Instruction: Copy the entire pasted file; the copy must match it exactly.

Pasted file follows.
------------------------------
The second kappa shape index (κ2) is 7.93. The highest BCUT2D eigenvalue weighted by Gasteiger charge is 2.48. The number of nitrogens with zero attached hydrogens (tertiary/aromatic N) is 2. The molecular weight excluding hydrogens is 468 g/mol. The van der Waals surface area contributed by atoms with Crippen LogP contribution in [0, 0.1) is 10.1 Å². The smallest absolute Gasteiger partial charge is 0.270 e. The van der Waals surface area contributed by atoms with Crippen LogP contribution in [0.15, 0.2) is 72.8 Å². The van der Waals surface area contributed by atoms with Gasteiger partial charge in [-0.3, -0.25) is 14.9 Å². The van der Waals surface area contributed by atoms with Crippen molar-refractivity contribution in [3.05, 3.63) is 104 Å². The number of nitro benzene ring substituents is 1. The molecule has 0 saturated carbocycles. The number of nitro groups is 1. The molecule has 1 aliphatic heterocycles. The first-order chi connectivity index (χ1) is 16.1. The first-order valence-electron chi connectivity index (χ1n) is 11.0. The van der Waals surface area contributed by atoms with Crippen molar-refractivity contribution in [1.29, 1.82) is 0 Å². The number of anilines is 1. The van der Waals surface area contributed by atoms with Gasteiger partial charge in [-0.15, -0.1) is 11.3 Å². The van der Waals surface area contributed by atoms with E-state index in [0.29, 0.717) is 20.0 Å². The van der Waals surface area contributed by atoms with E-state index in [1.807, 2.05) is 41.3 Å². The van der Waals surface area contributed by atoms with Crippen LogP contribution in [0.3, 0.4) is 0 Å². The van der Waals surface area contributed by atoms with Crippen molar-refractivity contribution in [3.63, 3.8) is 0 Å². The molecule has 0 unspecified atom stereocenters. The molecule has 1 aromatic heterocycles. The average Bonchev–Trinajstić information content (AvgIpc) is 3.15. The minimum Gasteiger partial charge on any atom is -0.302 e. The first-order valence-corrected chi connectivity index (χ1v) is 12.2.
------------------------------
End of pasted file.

The second kappa shape index (κ2) is 7.93. The highest BCUT2D eigenvalue weighted by Gasteiger charge is 2.48. The number of nitrogens with zero attached hydrogens (tertiary/aromatic N) is 2. The molecular weight excluding hydrogens is 468 g/mol. The van der Waals surface area contributed by atoms with Crippen LogP contribution in [0, 0.1) is 10.1 Å². The smallest absolute Gasteiger partial charge is 0.270 e. The van der Waals surface area contributed by atoms with Crippen LogP contribution in [0.15, 0.2) is 72.8 Å². The van der Waals surface area contributed by atoms with Gasteiger partial charge in [-0.3, -0.25) is 14.9 Å². The van der Waals surface area contributed by atoms with Crippen molar-refractivity contribution in [3.05, 3.63) is 104 Å². The number of nitro benzene ring substituents is 1. The molecule has 0 saturated carbocycles. The number of nitro groups is 1. The molecule has 1 aliphatic heterocycles. The first-order chi connectivity index (χ1) is 16.1. The first-order valence-electron chi connectivity index (χ1n) is 11.0. The van der Waals surface area contributed by atoms with Crippen molar-refractivity contribution in [1.29, 1.82) is 0 Å². The number of anilines is 1. The van der Waals surface area contributed by atoms with Gasteiger partial charge in [-0.15, -0.1) is 11.3 Å². The van der Waals surface area contributed by atoms with E-state index in [0.29, 0.717) is 20.0 Å². The van der Waals surface area contributed by atoms with E-state index in [1.807, 2.05) is 41.3 Å². The van der Waals surface area contributed by atoms with Crippen LogP contribution in [0.3, 0.4) is 0 Å². The van der Waals surface area contributed by atoms with Crippen molar-refractivity contribution in [3.63, 3.8) is 0 Å². The molecule has 0 unspecified atom stereocenters. The molecule has 1 aromatic heterocycles. The average Bonchev–Trinajstić information content (AvgIpc) is 3.15. The minimum Gasteiger partial charge on any atom is -0.302 e. The first-order valence-corrected chi connectivity index (χ1v) is 12.2.